A lizard captures oxygen from air both when inhaling and exhaling—a feat normally associated with birds. Many scientists believe birds developed the adaptation to cope with the enormous requirements of energy needed to take flight, and the discovery of "unidirectional breathing" in the savannah monitor lizard raises questions about when and why the trait first evolved.
“To go and find a similar air-flow pattern in animals as distantly related [to birds] as monitor lizards is mind blowing,” says Mathew Wedel, an evolutionary biologist at Western University of Health Sciences in Pomona, California, who was not involved in the discovery.
Mammals and many other vertebrates breathe tidally, which means that air travels into the lung to gas-exchanging cavities called alveoli and then back out via the same path. Not birds, which store some of the air they inhale in specialized sacs. When they exhale oxygen is extracted from this air.
In 2010, a team led by Colleen Farmer at the University of Utah in Salt Lake City reported that alligators and other crocodile-like animals, too, practice unidirectional breathing. The discovery hinted that dinosaurs might have also breathed the same way. But Wedel says that “it wasn’t super surprising that crocs might be a bit bird like”, because their lungs resemble those of birds.
Now a team led by Farmer and her colleague Emma Schachner, an evolutionary biologist at the same institution, report in Nature that savannah monitor lizards (Varanus exanthematicus) use the same breathing mechanism. (Scientific American is part of Nature Publishing Group.)
Monitor lizards are a group of 70 or so species that includes Komodo dragons, the largest lizards on Earth. On the surface, their lungs look like they would use breathing, Schachner says. “When you pull the lungs out it just looks like a bag with chambers. It doesn’t look anything like the bird lung.” But computed tomography (CT) scans revealed a large chamber, with a series of up to 11 brachial tubes branching off in parallel and linked to one another via perforations—a set-up that could enable one-way flow.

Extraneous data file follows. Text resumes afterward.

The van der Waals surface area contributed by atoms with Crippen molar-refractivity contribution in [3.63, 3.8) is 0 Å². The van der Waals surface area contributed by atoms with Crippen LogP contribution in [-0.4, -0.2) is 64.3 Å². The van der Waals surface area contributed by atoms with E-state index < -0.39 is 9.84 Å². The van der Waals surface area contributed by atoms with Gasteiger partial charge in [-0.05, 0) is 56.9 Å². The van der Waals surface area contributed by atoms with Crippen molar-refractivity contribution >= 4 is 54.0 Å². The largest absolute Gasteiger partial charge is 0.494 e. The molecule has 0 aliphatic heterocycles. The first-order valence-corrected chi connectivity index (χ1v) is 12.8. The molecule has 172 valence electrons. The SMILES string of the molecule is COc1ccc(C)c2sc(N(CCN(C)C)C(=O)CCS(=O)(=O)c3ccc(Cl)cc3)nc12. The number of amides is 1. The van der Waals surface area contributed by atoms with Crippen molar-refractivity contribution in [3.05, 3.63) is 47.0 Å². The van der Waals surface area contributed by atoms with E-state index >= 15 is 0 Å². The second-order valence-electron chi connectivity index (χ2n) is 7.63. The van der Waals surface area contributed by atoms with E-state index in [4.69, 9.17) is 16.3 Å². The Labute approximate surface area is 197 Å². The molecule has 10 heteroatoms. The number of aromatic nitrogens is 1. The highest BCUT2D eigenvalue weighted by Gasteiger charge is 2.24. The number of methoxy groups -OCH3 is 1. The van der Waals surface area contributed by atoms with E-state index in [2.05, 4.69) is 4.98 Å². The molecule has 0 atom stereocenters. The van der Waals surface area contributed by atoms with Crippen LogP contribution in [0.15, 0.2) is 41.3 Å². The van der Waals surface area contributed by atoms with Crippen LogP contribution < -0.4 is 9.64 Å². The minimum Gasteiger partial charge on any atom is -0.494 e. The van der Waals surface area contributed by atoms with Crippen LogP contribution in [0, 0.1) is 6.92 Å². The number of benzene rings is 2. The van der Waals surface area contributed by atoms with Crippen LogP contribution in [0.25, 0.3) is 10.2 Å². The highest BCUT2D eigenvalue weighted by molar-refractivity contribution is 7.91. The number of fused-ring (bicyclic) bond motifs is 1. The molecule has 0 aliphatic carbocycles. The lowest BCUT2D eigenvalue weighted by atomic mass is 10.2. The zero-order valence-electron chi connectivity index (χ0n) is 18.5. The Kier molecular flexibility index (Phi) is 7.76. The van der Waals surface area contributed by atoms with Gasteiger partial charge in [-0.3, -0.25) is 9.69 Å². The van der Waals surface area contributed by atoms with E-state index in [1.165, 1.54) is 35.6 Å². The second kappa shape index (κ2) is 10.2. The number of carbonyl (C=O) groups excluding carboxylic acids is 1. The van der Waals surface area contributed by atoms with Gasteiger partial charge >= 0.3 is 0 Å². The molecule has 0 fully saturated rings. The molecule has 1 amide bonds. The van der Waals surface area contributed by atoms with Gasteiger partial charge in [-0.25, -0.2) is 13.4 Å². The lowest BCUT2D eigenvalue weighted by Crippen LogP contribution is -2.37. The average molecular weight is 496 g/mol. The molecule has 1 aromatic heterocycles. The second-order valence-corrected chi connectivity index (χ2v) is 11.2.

To test this possibility, the researchers dissected the lizards' lungs and filled them with water containing suspended spheres, to better track how the water flowed. The water flowed tidally through the large chamber, but unidirectionally in the smaller brachial tubes. Schachner’s team confirmed that air followed these patterns during breathing as well by implanting sensors in the lungs of five lizards and measuring air flow as the animals breathed.
The discovery of unidirectional breathing in monitor lizards could either mean that the trait evolved in the common ancestor of birds, crocodiles and lizards—an animal that lived roughly 270 million years ago and resembled an iguana—or that the feature evolved independently in each evolutionary branch, Schachner says. To determine which scenario is correct, Schachner’s team plans to study the breathing patterns of still more reptiles, such as iguanas, geckoes and bearded dragons.
Her team’s study also raises questions about why unidirectional breathing developed in the first place. Farmer has hypothesized that it helps animals obtain oxygen while they’re holding their breath because unidirectional breathing allows more oxygen to be extracted from air—something that many lizards do when startled. Crocodiles can hold their breath for upwards of 20 minutes, and ancient marine reptiles may have found the trait useful for long dives, Schachner says. The trait could have also been an adaptation to lower oxygen levels on Earth, she says. During the early Triassic era 250 million years ago, oxygen made up 12 percent of air, compared with 21 percent today.
“It might explain something about why monitor lizards are so successful,” says Wedel. These lizards get more oxygen from air than any other reptile and they live in environments ranging from parched desert to tropical forest. “Who knows when the next asteroid hits, maybe monitor lizards will inherit the Earth,” Wedel says.
Schachner believes that no one found unidirectional breathing in lizards because the trait is so hard to measure, especially in wild animals. Wedel hopes the discovery by Schachner's team will inspire others to eschew conventional wisdom. “Now everybody who wakes up tomorrow and reads this paper will look at familiar organisms with a bit of curiosity and mistrust.”
Image: Courtesy of Schachner, E. R. et al. Nature
This article is reproduced with permission from the magazine Nature. The article was first published on December 11, 2013.